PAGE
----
It’s easy and popular to have negative opinions about things on the internet, or to make broad generalizations like this one. But I feel out of touch with the internet this week.
I really enjoyed Star Trek: Into Darkness. I loved the Doctor Who series (season) finale, too. I had a fantastic weekend watching each twice.
For that matter, I quite liked Iron Man 3 and the season endings to both Community and How I Met Your Mother.
Sorry I can’t muster up the negativity this weekend seems to require.
Why do people keep thinking about Google “versus some other company?” Maybe because, as John Gruber reminds us, Google says one thing (“We should be building great things that don’t exist”) but mostly does another: improving existing products and competing against them.
Space Oddity (by Chris Hadfield)
Chris Hadfield is one of the most amazing human beings ever, and this is an incredible Bowie cover. Probably the best Bowie cover ever.
Space Oddity… in space.
Even if it’s the only reason to use bitcoins, a payment system that does not involve fees or chargebacks is a big deal.
I think using such a system in a typical retail store would depend on either a smartphone app or a card supplied by a third party (which would mean fees again), but a “currency” that requires a smartphone doesn’t seem like a problem for most people.
A few years ago, when mining bitcoins was well within the grasp of typical home computers, I mined a few. I didn’t really know what to do with them, but Bitcoin was new and nerdy and interesting. How many bitcoins did I mine? Where are those bitcoins now? I think maybe six, and I think probably gone forever.
The value of bitcoins was so low, and I understood them so poorly, that I’m fairly certain that when I lost interest, I simply deleted the mining software and my “wallet” and moved on.
One of the big differences between Bitcoin and many other currencies is its well-defined hard limit. There may be a limit to how much gold will ever exist (barring alchemy), but nobody’s sure exactly what that limit is, nor when we will reach, having mined and refined all possible gold. There is no limit whatsoever to how many dollars or euros may someday exist; more will be printed “as needed” in perpetuity. In contrast, there will only ever be 21 million bitcoins; after 2140, no more bitcoins will be created. Of course, 127 years from now is a long time, and just about anything could happen between now and then.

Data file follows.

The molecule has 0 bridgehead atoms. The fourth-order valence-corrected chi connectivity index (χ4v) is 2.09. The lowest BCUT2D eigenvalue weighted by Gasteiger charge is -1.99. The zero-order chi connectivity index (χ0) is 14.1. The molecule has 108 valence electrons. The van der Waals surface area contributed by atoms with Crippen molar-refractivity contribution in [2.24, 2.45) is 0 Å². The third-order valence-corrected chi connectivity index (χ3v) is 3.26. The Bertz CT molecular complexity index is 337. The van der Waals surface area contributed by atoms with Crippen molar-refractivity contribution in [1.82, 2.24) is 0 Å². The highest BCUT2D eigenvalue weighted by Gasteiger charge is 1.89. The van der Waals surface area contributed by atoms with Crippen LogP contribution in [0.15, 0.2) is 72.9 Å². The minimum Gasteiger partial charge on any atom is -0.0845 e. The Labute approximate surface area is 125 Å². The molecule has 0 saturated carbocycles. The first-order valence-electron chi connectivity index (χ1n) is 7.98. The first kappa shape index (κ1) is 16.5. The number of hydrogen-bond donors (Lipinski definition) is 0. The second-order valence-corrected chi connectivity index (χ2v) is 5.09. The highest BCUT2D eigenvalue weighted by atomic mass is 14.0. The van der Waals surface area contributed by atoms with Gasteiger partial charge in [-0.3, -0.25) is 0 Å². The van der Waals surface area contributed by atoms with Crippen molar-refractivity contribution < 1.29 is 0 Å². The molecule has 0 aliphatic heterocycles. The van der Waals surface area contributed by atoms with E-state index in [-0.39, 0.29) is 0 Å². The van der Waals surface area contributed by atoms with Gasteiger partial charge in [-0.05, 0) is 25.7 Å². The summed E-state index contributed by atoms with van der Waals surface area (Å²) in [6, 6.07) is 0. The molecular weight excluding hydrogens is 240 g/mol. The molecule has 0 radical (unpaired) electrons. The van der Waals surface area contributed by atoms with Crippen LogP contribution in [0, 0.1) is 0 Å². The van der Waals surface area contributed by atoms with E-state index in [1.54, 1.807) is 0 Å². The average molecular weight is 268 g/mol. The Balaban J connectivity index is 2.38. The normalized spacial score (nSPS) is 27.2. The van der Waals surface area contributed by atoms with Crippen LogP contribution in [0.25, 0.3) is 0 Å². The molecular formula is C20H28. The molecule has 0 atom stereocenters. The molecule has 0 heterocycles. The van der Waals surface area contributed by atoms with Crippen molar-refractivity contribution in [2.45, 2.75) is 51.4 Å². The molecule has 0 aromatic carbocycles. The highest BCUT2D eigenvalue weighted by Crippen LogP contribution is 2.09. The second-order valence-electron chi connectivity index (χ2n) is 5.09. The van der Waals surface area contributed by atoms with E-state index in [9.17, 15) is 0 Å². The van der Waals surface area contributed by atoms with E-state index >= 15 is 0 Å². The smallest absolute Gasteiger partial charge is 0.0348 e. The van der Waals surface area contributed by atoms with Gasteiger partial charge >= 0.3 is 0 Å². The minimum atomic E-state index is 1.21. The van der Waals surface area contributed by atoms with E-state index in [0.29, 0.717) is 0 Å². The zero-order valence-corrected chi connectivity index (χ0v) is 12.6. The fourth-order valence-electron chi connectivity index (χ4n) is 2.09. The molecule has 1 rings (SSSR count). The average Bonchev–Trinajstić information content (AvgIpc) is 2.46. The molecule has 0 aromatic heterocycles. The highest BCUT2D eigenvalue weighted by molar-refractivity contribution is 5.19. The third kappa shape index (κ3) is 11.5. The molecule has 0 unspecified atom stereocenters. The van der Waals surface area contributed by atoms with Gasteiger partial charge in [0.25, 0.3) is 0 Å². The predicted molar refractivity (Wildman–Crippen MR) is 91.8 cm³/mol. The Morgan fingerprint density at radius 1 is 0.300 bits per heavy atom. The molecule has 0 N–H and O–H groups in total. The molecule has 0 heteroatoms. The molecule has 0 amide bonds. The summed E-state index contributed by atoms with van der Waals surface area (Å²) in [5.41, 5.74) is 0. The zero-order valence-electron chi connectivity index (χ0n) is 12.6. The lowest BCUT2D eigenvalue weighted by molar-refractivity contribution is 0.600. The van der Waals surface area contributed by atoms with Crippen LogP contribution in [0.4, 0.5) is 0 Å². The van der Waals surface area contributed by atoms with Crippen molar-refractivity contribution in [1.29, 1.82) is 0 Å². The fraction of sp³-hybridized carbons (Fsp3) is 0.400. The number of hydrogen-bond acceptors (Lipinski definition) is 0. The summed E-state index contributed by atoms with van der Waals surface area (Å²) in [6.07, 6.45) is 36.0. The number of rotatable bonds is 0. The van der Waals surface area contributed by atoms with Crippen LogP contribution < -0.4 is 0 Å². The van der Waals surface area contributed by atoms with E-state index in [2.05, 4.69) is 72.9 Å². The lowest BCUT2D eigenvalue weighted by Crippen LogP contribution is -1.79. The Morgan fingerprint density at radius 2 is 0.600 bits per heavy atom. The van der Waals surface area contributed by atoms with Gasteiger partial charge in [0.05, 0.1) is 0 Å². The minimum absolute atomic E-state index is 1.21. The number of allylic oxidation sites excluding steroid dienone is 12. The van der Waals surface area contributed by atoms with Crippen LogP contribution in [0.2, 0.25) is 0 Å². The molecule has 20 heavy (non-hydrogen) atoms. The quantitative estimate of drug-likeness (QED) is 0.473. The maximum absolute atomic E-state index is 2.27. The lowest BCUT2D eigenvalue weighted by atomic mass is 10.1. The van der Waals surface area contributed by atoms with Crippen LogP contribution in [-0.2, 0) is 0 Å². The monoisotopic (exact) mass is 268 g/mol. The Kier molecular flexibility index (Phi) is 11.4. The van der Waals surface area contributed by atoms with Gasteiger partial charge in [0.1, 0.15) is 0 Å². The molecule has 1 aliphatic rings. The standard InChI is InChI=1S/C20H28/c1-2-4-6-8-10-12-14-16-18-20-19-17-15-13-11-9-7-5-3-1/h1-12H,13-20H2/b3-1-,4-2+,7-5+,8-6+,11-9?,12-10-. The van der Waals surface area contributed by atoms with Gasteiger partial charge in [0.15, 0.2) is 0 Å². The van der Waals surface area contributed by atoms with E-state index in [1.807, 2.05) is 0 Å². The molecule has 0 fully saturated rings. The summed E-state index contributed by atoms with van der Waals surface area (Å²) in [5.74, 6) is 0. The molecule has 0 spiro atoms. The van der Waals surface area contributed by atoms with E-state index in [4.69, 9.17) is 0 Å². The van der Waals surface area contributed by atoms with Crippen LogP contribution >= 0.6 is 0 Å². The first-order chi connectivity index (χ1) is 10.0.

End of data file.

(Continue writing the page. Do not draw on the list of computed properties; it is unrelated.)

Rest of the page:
What’s most interesting to me is not that there will be no more than 21 million bitcoins in circulation, but that there will almost certainly be many less. My bitcoins are lost forever, and they’re certainly not the only ones.
Gold is never (or rarely) really destroyed or lost forever, though some percentage of it is used in non-monetary ways. Dollars or Euros are much more easily destroyable, but since they grow without limit, it doesn’t matter much. Bitcoins are often treated like it is infinitely usable forever, but just because bitcoins can be tracked doesn’t mean they can be used.
After 2140, there will be 2.1 quadrillion satoshis (a satoshi is .00000001 bitcoin), but not all of them will be spendable. Despite all the technology involved in Bitcoin, we won’t actually be able to know how many are unusable; we’ll only know how many are unused. As a result, I suspect inflation and deflation are both still possible.
I think I’m in the “Learn to do this better” area, trying to head north.
- moniquill (on red face & cultural appropriation)
I’m just going to reblog this again, since some people apparently need reminding.
So on point, I can’t even